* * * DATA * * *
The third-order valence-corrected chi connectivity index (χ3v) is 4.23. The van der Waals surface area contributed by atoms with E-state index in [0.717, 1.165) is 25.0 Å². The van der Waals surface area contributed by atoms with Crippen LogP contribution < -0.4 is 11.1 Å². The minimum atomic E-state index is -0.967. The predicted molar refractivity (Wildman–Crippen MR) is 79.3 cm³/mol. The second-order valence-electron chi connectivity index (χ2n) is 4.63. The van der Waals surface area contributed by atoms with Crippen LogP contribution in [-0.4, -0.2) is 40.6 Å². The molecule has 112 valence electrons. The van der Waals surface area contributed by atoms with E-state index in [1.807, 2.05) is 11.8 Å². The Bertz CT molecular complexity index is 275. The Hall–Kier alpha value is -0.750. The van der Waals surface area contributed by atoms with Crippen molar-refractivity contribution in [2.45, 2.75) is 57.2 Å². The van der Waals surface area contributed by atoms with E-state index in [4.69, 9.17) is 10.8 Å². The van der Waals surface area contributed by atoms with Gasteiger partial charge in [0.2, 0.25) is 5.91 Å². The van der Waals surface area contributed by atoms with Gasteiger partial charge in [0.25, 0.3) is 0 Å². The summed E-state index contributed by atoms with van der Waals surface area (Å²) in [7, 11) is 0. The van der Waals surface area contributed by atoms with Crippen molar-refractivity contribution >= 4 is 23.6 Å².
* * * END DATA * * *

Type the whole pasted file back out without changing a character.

The third-order valence-corrected chi connectivity index (χ3v) is 4.23. The van der Waals surface area contributed by atoms with E-state index in [0.717, 1.165) is 25.0 Å². The van der Waals surface area contributed by atoms with Crippen LogP contribution < -0.4 is 11.1 Å². The minimum atomic E-state index is -0.967. The predicted molar refractivity (Wildman–Crippen MR) is 79.3 cm³/mol. The second-order valence-electron chi connectivity index (χ2n) is 4.63. The van der Waals surface area contributed by atoms with Crippen LogP contribution in [-0.4, -0.2) is 40.6 Å². The molecule has 112 valence electrons. The van der Waals surface area contributed by atoms with E-state index in [1.807, 2.05) is 11.8 Å². The Bertz CT molecular complexity index is 275. The Hall–Kier alpha value is -0.750. The van der Waals surface area contributed by atoms with Crippen molar-refractivity contribution in [2.45, 2.75) is 57.2 Å². The van der Waals surface area contributed by atoms with E-state index in [4.69, 9.17) is 10.8 Å². The van der Waals surface area contributed by atoms with Gasteiger partial charge in [0.2, 0.25) is 5.91 Å². The van der Waals surface area contributed by atoms with Gasteiger partial charge in [0.25, 0.3) is 0 Å². The summed E-state index contributed by atoms with van der Waals surface area (Å²) in [7, 11) is 0. The van der Waals surface area contributed by atoms with Crippen molar-refractivity contribution >= 4 is 23.6 Å².